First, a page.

Beyond the Walls was originally meant to end with Issam breaking the strike in order to be permitted to see his wife and young son. As Ella Shohat notes in her book Israeli Cinema, Bakri disagreed with this approach and argued that such an ending would “kill the utopia”.
After filming the scene both ways, the director was convinced of Bakri’s position. In the final cut, Issam refuses to break the strike. Solidarity is maintained. It is an important cinematic moment of resistance, a moment of personal sacrifice for the collective cause.
During this stage of his career, Bakri took roles in a number of Israeli films. Often, he played Arab militants, but sometimes he took on Jewish roles and even played roles in Hebrew - an interesting reversal of the usual practice of casting Mizrahi Jewish actors to play evil Arab terrorists.
3. Cup Final (dir. Eran Riklis, 1991)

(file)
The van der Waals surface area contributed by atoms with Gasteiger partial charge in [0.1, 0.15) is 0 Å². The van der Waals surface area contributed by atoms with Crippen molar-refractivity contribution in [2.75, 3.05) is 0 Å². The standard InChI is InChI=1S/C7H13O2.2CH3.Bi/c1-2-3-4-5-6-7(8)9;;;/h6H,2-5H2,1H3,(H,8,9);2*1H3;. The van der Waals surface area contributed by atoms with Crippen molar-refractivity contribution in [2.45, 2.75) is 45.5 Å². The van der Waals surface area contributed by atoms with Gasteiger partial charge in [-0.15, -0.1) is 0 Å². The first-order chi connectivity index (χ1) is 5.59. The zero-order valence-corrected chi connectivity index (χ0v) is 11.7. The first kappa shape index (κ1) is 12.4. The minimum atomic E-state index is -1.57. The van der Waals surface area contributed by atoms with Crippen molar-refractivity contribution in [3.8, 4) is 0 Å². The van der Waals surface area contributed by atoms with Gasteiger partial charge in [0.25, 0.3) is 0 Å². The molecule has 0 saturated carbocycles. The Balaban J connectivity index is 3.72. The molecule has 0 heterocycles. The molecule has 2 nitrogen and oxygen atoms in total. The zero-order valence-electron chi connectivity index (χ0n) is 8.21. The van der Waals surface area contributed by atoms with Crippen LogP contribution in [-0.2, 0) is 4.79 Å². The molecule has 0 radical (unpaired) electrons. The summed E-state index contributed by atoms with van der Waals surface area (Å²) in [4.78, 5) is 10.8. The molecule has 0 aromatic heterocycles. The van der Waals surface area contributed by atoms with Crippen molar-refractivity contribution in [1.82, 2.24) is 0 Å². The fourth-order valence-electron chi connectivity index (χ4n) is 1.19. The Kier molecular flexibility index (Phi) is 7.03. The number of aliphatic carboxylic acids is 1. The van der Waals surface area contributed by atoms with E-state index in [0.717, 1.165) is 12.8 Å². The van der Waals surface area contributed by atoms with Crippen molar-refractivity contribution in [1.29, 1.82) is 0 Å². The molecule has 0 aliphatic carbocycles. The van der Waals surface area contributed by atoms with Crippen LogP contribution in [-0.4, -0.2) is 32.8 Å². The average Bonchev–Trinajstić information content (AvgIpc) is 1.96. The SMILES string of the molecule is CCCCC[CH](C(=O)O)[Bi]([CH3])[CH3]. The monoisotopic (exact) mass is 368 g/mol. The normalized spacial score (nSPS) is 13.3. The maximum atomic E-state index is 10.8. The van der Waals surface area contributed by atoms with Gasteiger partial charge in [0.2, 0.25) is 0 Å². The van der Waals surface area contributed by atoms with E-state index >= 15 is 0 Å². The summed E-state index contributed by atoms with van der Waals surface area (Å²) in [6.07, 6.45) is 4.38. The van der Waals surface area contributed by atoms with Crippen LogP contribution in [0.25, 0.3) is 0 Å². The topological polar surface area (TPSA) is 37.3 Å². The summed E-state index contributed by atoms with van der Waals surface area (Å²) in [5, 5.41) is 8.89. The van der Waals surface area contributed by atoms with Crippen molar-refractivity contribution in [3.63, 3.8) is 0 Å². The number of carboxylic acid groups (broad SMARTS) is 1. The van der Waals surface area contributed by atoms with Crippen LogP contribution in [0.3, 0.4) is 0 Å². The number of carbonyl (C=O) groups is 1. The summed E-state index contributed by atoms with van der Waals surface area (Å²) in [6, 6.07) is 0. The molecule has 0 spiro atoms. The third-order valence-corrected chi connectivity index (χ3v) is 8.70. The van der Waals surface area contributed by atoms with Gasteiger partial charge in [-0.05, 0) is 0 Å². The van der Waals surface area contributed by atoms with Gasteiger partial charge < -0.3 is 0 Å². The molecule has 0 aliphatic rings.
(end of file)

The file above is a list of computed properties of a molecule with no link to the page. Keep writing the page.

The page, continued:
The most interesting film from this period is Eran Riklis’ 1991 film Cup Final. Set in 1982, this film follows a group of Palestinian fighters in southern Lebanon who manage to capture two Israeli soldiers. The film follows their journey back to Beirut, and although they never exactly become friends, the relationship between the Palestinians and their Israeli prisoners develops a great deal of empathy and even mutual understanding.
Cup Final is an Israeli film in every sense; it was directed by an Israeli, written by an Israeli, and financed by Israelis. However, what really shines through in this film is the squad of Palestinians. Bakri takes on the role of their leader, Ziad, and the rest of the group is played by a who’s who of Palestinian actors with Israeli citizenship from the period, such as Salim Dau, Yussuf Abu-Warda, and Suhel Haddad.
The camaraderie that develops between them is deeply engaging - at times humorous, at times frightening, at times tearful and sad. It is surprising to see Palestinian militants treated with such a degree of complexity.
As Ziad, Bakri provides the film’s stand-out performance. At first appearance, he looks like an Arab Rambo - gun in one hand, cigarette in the other. Rather than remaining wed to macho notions of masculine bravado and heroism, however, Bakri portrays Ziad with nuance and depth, even providing several tender, delicate moments.